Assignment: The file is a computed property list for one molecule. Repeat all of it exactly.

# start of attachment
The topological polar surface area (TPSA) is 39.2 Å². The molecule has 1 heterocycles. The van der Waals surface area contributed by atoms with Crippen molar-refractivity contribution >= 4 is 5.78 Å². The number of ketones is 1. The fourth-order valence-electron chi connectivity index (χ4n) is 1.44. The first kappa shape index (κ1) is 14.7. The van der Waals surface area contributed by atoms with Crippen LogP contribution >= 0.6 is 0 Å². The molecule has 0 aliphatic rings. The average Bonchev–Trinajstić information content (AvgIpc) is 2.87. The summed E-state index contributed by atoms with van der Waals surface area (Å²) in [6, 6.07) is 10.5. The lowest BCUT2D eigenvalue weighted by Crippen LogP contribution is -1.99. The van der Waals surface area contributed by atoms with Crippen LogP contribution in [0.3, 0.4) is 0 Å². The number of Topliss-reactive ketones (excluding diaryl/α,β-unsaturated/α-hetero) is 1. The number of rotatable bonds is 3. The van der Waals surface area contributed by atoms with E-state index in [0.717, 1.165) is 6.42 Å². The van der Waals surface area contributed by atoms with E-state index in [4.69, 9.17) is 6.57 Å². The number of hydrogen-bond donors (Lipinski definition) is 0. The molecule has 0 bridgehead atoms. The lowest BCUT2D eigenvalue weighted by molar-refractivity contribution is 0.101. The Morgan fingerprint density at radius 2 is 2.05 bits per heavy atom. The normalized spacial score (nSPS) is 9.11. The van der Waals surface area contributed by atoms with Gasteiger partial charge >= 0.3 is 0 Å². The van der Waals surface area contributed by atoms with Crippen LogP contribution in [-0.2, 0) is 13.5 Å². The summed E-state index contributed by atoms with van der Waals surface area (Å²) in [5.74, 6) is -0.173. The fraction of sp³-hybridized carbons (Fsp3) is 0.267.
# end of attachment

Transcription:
The topological polar surface area (TPSA) is 39.2 Å². The molecule has 1 heterocycles. The van der Waals surface area contributed by atoms with Crippen molar-refractivity contribution >= 4 is 5.78 Å². The number of ketones is 1. The fourth-order valence-electron chi connectivity index (χ4n) is 1.44. The first kappa shape index (κ1) is 14.7. The van der Waals surface area contributed by atoms with Crippen LogP contribution >= 0.6 is 0 Å². The molecule has 0 aliphatic rings. The average Bonchev–Trinajstić information content (AvgIpc) is 2.87. The summed E-state index contributed by atoms with van der Waals surface area (Å²) in [6, 6.07) is 10.5. The lowest BCUT2D eigenvalue weighted by Crippen LogP contribution is -1.99. The van der Waals surface area contributed by atoms with Crippen LogP contribution in [0.3, 0.4) is 0 Å². The number of Topliss-reactive ketones (excluding diaryl/α,β-unsaturated/α-hetero) is 1. The number of rotatable bonds is 3. The van der Waals surface area contributed by atoms with E-state index in [0.717, 1.165) is 6.42 Å². The van der Waals surface area contributed by atoms with E-state index in [4.69, 9.17) is 6.57 Å². The number of hydrogen-bond donors (Lipinski definition) is 0. The molecule has 0 bridgehead atoms. The lowest BCUT2D eigenvalue weighted by molar-refractivity contribution is 0.101. The Morgan fingerprint density at radius 2 is 2.05 bits per heavy atom. The normalized spacial score (nSPS) is 9.11. The van der Waals surface area contributed by atoms with Gasteiger partial charge >= 0.3 is 0 Å². The van der Waals surface area contributed by atoms with Crippen LogP contribution in [-0.2, 0) is 13.5 Å². The summed E-state index contributed by atoms with van der Waals surface area (Å²) in [5.74, 6) is -0.173. The fraction of sp³-hybridized carbons (Fsp3) is 0.267.